Table of Contents Author Guidelines Submit a Manuscript
International Journal of Genomics
Volume 2014 (2014), Article ID 381501, 7 pages
Research Article

Identification of Salt-Stress-Induced Genes from the RNA-Seq Data of Reaumuria trigyna Using Differential-Display Reverse Transcription PCR

1Key Laboratory of Herbage & Endemic Crop Biotechnology and College of Life Sciences, Inner Mongolia University, Hohhot 010021, China
2School of Environmental and Rural Science, University of New England, Armidale, NSW 2351, Australia

Received 5 August 2014; Revised 27 October 2014; Accepted 10 November 2014; Published 26 November 2014

Academic Editor: Qu Zhang

Copyright © 2014 Zhen-hua Dang et al. This is an open access article distributed under the Creative Commons Attribution License, which permits unrestricted use, distribution, and reproduction in any medium, provided the original work is properly cited.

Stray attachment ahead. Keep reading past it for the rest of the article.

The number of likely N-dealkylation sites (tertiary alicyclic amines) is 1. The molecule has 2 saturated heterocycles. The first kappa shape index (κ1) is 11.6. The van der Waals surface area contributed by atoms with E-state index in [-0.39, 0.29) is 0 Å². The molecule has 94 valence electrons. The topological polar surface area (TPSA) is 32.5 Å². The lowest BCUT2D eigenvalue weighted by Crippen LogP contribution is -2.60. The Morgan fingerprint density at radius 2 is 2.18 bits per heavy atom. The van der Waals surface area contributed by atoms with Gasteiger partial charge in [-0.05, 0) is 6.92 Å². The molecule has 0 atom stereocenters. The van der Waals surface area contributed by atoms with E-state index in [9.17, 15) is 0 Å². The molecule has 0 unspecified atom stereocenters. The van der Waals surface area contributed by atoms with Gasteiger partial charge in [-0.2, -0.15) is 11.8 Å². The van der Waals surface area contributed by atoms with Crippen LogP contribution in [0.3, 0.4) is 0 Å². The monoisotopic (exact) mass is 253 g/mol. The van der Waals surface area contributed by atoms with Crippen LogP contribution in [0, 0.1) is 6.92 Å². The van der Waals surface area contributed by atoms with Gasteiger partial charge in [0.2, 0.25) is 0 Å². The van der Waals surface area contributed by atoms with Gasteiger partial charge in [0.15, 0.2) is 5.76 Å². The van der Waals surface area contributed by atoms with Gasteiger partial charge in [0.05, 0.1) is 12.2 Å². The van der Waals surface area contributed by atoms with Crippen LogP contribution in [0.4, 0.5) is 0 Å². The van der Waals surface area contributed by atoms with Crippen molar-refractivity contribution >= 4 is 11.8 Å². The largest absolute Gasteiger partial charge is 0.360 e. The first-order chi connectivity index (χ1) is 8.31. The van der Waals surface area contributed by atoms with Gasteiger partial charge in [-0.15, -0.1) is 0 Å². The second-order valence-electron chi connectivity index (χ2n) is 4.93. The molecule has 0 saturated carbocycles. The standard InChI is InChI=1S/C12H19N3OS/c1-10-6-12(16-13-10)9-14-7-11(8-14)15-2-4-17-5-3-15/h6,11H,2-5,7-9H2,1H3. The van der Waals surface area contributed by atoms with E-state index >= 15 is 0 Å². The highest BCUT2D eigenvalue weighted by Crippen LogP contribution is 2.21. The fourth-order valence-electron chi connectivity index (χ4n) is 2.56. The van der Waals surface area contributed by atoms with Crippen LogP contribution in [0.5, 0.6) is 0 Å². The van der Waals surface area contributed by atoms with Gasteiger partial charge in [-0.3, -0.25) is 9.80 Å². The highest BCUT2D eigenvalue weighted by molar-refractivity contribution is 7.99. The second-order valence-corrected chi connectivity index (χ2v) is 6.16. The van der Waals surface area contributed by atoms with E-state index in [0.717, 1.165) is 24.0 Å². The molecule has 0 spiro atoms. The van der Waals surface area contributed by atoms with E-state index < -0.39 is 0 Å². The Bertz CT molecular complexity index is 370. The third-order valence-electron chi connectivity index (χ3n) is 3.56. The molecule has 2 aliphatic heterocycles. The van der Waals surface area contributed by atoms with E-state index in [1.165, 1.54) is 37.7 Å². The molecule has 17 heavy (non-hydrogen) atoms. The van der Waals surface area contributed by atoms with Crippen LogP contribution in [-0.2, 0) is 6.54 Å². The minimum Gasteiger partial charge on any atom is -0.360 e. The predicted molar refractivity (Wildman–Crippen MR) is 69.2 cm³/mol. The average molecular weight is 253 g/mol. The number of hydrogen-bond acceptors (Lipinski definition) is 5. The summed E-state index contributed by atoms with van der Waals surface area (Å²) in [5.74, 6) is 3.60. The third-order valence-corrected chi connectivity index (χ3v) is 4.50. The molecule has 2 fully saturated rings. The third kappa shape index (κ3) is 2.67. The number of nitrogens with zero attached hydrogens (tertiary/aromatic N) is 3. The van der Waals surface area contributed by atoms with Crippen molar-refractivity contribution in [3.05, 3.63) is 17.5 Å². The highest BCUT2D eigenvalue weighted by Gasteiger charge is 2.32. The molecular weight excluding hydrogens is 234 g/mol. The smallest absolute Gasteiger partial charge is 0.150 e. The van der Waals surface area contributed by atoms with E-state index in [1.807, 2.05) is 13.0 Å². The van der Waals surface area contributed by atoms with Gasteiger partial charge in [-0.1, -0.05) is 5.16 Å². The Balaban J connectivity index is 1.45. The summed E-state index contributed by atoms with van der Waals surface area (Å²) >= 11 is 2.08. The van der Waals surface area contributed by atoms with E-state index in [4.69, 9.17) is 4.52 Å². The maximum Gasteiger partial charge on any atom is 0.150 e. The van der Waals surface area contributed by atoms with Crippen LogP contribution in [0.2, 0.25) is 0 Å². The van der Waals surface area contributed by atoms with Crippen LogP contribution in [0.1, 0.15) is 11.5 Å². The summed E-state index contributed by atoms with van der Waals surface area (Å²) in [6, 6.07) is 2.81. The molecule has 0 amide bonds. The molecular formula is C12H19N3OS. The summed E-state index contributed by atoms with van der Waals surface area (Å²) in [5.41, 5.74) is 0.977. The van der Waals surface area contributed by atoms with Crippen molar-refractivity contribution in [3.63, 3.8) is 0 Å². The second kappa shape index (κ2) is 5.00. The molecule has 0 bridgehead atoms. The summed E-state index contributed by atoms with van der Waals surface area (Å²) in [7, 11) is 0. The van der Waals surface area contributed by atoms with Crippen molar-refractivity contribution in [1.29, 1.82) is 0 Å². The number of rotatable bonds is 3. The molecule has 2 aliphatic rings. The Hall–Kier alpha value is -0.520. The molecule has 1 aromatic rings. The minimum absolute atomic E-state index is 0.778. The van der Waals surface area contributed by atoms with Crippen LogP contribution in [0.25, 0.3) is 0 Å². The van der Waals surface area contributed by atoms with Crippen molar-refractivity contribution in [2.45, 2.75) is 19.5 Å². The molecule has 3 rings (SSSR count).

Next generation sequencing (NGS) technologies have been used to generate huge amounts of sequencing data from many organisms. However, the correct choice of candidate genes and prevention of false-positive results computed from digital gene expression (DGE) of RNA-seq data are vital when using these genetic resources. We indirectly identified 18 salt-stress-induced Reaumuria trigyna transcripts from the transcriptome sequencing data using differential-display reverse transcription PCR (DDRT-PCR) combined with local BLAST searches. Highly consistent with the DGE results, the quantitative real-time PCR expression patterns of these transcripts showed strong upregulation by salt stress, suggesting that these genes may play important roles in R. trigyna’s survival under high-salt environments. The method presented here successfully identified responsive genes from the massive amount of RNA-seq data. Thus, we suggest that DDRT-PCR could be employed to mine NGS data in a wide range of applications in transcriptomic studies. In addition, the genes identified in the present study are promising candidates for further elucidation of the salt tolerance mechanisms in R. trigyna.